Sunday 23 July 2017

Web providers hit out at 'censorship' of internet porn

Mark O'Regan and Kevin Keane

IRISH internet providers have criticised a decision by their counterparts in the UK to impose a blanket ban on pornography -- branding the decision as "nothing less than censorship".

Under a new scheme introduced last year aimed at protecting children from explicit material online, subscribers to four of the UK's biggest internet service providers now have to 'opt in' if they want to view sexually explicit websites.

Customers who do not specifically 'opt in' for access to adult content will be unable to log on to pornographic websites.

However, the Internet Service Providers Association of Ireland (ISPAI) has dismissed such measures as 'censorship', saying the responsibility should lie with parents to regulate what children access on the web.

"If internet service providers are dictating what can be accessed, then that could be seen as nothing less than censorship. Essentially we would be deciding what would be the inappropriate material. That should be left to the parents or guardians," said Paul Duran from the ISPAI.

The ISPAI represents 20 Internet Service Providers in Ireland including the likes of Eircom, O2, Vodafone and UPC.

UCD lecturer and digital law expert JP McIntyre believes there are massive practical issues involved with the measures.

"Many of these blocking issues are easy to circumvent, but what they do tend to do is damage people who have been wrongly blocked. You'll find that shops selling things like lingerie get blocked by these filters," Mr McIntyre said.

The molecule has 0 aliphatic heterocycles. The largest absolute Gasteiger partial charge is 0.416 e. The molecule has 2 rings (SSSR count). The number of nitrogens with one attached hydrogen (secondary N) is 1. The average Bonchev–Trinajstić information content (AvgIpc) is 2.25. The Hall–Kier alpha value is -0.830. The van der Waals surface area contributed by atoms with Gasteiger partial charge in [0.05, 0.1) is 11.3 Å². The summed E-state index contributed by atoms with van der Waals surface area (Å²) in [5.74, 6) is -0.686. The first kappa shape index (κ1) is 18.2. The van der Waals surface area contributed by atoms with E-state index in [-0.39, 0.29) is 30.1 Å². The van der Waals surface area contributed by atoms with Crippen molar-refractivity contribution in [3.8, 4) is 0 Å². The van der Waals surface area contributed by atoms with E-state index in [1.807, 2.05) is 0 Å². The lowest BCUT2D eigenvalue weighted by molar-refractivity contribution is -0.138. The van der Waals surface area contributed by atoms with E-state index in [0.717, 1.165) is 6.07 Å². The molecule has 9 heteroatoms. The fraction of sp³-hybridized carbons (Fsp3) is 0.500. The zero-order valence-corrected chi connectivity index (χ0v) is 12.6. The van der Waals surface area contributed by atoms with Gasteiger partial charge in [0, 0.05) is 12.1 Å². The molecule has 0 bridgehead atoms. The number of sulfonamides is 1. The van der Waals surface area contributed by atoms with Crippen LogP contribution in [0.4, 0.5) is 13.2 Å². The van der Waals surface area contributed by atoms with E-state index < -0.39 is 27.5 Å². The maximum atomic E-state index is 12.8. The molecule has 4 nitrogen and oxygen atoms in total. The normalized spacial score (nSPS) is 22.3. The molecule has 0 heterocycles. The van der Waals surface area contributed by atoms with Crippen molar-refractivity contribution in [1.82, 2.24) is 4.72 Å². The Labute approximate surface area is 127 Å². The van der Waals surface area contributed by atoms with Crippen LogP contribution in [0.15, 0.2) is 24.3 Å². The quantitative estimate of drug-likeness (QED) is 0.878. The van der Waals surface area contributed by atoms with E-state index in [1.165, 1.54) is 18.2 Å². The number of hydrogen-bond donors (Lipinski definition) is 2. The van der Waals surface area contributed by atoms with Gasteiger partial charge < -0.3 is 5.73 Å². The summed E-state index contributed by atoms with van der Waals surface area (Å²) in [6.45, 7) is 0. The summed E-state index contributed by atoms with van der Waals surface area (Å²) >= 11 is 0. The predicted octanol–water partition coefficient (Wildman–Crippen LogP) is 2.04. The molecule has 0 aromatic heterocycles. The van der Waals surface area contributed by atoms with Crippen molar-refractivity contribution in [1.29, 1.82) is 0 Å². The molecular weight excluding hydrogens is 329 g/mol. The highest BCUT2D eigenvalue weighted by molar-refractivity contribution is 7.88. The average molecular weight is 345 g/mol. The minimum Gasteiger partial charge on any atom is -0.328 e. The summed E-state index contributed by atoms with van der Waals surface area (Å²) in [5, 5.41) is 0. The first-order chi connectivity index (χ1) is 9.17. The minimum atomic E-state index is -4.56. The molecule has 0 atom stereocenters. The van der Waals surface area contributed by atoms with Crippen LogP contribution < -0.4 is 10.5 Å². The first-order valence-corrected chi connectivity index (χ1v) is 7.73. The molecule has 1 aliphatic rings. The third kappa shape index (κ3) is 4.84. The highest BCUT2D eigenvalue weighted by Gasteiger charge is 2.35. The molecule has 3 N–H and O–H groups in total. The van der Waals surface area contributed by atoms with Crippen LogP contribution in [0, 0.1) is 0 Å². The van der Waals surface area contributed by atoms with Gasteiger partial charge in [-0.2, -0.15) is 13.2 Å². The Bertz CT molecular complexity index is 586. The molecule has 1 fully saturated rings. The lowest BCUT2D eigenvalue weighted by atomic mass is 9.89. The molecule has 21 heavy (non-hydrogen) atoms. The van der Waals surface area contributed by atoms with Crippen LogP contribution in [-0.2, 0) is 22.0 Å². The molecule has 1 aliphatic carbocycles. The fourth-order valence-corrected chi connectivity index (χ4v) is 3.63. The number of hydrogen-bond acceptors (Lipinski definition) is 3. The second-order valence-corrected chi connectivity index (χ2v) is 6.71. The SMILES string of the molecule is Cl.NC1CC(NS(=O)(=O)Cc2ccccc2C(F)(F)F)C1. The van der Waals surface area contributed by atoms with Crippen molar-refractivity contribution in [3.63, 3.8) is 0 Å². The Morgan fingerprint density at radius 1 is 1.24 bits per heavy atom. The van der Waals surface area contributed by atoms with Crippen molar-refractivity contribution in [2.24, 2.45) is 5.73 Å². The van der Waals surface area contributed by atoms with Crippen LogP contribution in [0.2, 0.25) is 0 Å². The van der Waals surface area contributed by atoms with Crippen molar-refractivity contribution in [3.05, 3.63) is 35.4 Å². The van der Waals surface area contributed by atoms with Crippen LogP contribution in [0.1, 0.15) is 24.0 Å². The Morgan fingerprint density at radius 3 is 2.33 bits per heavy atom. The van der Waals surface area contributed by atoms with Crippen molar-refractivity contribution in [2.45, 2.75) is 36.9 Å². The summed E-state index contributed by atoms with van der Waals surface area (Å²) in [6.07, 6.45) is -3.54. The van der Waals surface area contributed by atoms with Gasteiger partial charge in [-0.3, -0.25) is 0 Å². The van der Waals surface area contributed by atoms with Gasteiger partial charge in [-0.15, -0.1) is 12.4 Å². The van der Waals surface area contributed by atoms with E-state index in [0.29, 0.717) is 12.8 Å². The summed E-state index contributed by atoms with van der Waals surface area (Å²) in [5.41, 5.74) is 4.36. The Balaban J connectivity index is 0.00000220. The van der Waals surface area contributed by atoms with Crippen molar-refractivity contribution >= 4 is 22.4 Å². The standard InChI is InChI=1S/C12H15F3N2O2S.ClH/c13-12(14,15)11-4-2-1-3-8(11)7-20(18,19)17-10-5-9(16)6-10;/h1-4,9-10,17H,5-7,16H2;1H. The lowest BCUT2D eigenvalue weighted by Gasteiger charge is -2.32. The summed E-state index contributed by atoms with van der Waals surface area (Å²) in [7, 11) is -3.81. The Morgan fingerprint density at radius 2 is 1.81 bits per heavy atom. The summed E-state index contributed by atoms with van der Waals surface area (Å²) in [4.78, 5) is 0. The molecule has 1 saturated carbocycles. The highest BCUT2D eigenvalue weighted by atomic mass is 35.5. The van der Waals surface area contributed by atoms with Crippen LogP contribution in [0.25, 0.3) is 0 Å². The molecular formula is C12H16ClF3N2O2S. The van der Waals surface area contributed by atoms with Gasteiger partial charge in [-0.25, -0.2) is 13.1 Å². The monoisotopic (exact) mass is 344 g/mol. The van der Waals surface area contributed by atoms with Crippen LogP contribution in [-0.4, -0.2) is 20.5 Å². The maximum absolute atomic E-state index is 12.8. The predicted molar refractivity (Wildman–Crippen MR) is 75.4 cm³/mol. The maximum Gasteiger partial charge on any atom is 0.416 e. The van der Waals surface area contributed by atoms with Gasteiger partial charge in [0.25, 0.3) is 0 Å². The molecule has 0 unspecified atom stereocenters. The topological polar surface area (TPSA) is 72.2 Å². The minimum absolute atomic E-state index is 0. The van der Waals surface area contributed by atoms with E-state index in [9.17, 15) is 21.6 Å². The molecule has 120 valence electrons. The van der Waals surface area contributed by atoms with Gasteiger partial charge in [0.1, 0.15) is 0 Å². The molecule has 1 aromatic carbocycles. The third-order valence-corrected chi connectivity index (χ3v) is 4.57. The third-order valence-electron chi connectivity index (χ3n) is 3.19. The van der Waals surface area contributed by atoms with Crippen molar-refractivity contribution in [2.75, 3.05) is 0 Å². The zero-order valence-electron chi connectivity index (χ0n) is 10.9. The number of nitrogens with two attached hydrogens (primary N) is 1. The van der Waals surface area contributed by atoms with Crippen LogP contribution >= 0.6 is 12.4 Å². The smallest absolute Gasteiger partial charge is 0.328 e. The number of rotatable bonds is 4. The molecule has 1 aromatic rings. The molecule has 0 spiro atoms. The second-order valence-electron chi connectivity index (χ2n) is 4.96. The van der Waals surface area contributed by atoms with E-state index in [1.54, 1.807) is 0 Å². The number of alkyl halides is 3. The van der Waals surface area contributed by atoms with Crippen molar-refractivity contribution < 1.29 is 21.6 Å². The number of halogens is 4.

He added: "Very often there are no appeal mechanisms or they are very hard to use and in the meantime people find that their businesses are suffering because people can't access their sites and they don't know why."

Children's Minister Frances Fitzgerald admitted that the UK was "further ahead" in terms of protecting children from inappropriate online material, but she refused to comment on whether there were any plans to persuade Irish internet providers to adopt the British model.

Yesterday, the minister launched 'Safer Internet Day 2012' at St Brigid's Primary School in Dublin. The event aims to promote safer internet use for children, and marked a new Garda Primary Schools Programme module dealing with online bullying.

'I Caught My Teen Watching Internet Porn'

Irish Independent

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